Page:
Archive for February, 2008

Leaders grow by doing.

February 29, 2008

Earlier this week Mark Smith talked about the “experience of failure” and what leaders should learn from failures. Today, I experienced several leaders succeeding – taking risks and daring to make things happen. They were learning how to be better leaders by doing. Leaders grow by doing!


Leaders Must Get Out The Vote!

February 28, 2008

As March 4 approaches, I am reminded of the important role leaders play in motivating people to participate in the democratic process (of electing our political leaders). Endorsements are not enough. Whether corporate, nonprofit, civic, or grassroots . . . one responsibility of leaders is to vote and encourage voting among the people they lead. 

Change happens . . . when the status quo becomes unacceptable

February 27, 2008

Any leader championing change must remember, while people call for change they may not want change to impact them personally. Simply calling for change doesn’t make it happen.

Leaders Let Leaders Lead.

February 26, 2008

One principle of leadership is “leaders let leaders lead”. What this means is that leaders are needed at every level of a community or organization. Furthermore, leaders at the highest level of a community or organization cannot be effective without having good leaders at all other levels.

Effective leadership is exponential.

“Cult of personality” vs. Self-awareness

February 24, 2008

The term of art “cult of personality” has been used in the media to describe the type of leadership exhibited by U.S. Presidents and other world leaders. While I don’t mind the ‘descriptive’ use of the phrase, I am put off by the ‘prescriptive’ use of it in the context of today’s Presidential campaign.

Among other attributes and experiences, effective leaders emerge from within and over time. For the leader within us to emerge, we must become self-aware. Self-awareness is intrinsic to effective leadership. “Cult of personality” is extrinsic.

Why perspective matters . . .

February 23, 2008

The theory of perspectivism states that for every perspective we encounter from someone, there exists a reality.


Recently, several of our Cobalt Associates have traveled to Haiti, Southeast Asia and Italy. It has been wonderful to see their photographs, hear about their experiences and listen to the perspectives they gathered from the people on their journeys. While it is good practice for leaders to get away and rejuvenate their health (physical, mental, emotional, spiritual and intellectual health), or to engage in personal growth and service activities, it is also important for leaders to practice gaining the perspectives of the multitude of people with whom we share the earth. Too many issues bind humankind today. The more leaders can do to listen, the more relevant our actions become.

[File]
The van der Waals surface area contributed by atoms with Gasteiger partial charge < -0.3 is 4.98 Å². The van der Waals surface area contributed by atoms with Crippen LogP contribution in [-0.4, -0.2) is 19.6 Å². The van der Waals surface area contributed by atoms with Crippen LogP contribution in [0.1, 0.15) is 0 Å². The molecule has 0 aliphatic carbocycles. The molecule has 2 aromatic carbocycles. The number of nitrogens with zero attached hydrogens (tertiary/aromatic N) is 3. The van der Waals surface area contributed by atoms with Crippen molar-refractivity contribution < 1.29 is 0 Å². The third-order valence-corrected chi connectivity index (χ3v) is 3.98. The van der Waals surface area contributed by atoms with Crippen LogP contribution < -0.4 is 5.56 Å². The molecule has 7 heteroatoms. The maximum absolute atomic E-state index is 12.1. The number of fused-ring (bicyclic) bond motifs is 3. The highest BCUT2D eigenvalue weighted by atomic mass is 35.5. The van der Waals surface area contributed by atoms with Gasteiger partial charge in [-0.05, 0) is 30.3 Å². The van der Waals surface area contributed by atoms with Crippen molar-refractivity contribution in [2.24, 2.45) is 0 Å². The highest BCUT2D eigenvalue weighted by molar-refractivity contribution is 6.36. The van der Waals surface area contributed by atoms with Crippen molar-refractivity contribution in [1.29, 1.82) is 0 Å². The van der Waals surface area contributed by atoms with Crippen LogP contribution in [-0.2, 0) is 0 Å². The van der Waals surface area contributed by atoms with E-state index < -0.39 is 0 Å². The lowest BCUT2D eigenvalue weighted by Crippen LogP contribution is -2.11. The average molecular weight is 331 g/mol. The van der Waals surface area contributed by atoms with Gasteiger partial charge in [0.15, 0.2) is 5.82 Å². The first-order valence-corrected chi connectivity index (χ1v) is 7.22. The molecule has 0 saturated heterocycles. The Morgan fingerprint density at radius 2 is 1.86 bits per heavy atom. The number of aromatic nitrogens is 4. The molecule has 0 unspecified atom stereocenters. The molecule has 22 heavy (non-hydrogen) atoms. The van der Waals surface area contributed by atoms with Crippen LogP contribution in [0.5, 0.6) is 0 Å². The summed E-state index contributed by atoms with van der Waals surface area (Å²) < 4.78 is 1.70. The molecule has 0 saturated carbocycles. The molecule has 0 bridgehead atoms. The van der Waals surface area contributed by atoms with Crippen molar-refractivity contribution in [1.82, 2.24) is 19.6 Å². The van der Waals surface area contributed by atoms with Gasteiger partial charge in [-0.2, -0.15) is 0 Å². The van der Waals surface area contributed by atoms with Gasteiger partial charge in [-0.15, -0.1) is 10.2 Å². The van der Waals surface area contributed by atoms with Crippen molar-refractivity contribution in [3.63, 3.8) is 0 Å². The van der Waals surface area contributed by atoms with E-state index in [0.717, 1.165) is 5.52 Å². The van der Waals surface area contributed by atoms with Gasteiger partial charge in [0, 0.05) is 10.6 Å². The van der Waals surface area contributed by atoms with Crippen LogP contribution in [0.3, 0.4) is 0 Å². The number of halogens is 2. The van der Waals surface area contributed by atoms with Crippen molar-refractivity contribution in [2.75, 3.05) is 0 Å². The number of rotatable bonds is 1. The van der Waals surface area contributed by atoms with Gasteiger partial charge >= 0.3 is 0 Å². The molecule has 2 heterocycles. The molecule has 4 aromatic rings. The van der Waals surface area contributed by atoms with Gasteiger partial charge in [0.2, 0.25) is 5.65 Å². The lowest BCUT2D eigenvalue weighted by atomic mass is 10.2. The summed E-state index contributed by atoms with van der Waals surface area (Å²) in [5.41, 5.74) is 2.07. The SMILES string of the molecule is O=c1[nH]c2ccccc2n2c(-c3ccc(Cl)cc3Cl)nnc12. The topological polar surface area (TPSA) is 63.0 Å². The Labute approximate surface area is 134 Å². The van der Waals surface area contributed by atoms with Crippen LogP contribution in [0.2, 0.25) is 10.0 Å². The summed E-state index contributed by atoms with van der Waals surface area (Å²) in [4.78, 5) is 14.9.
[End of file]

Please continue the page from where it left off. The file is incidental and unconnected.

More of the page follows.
What is an issue?

February 20, 2008

I have been watching, listening and reading the campaign rhetoric of our Presidential candidates. At this point I have decided that they all need to go back to school to learn the difference between a problem and an issue. A problem can’t be solved, fixed or eliminated . . . it is too big, widespread and complex. An issue, on the other hand, is Immediate, Specific and Realizable. For example, the state of education in our country is not an issue. Lack of access to a nutritious and tasty breakfast, not being able to see the teacher or black/white board clearly, and walking an unsafe route to school are the issues (of education).

These are issues that our leaders need to take action on (notice I said take action, not fix, solve or eliminate).

Leaders keep asking me “What is the most important issue in Northeast Ohio today?” While I am tempted to say “education”, I have had to reframe my response so everyone stops talking about “fixing education” and starts talking about how to make breakfast a fun and engaging meal/social experience in school, how to help improve students’ vision, and how to make walking to and from school happen in a safe, hopeful and imaginative environment.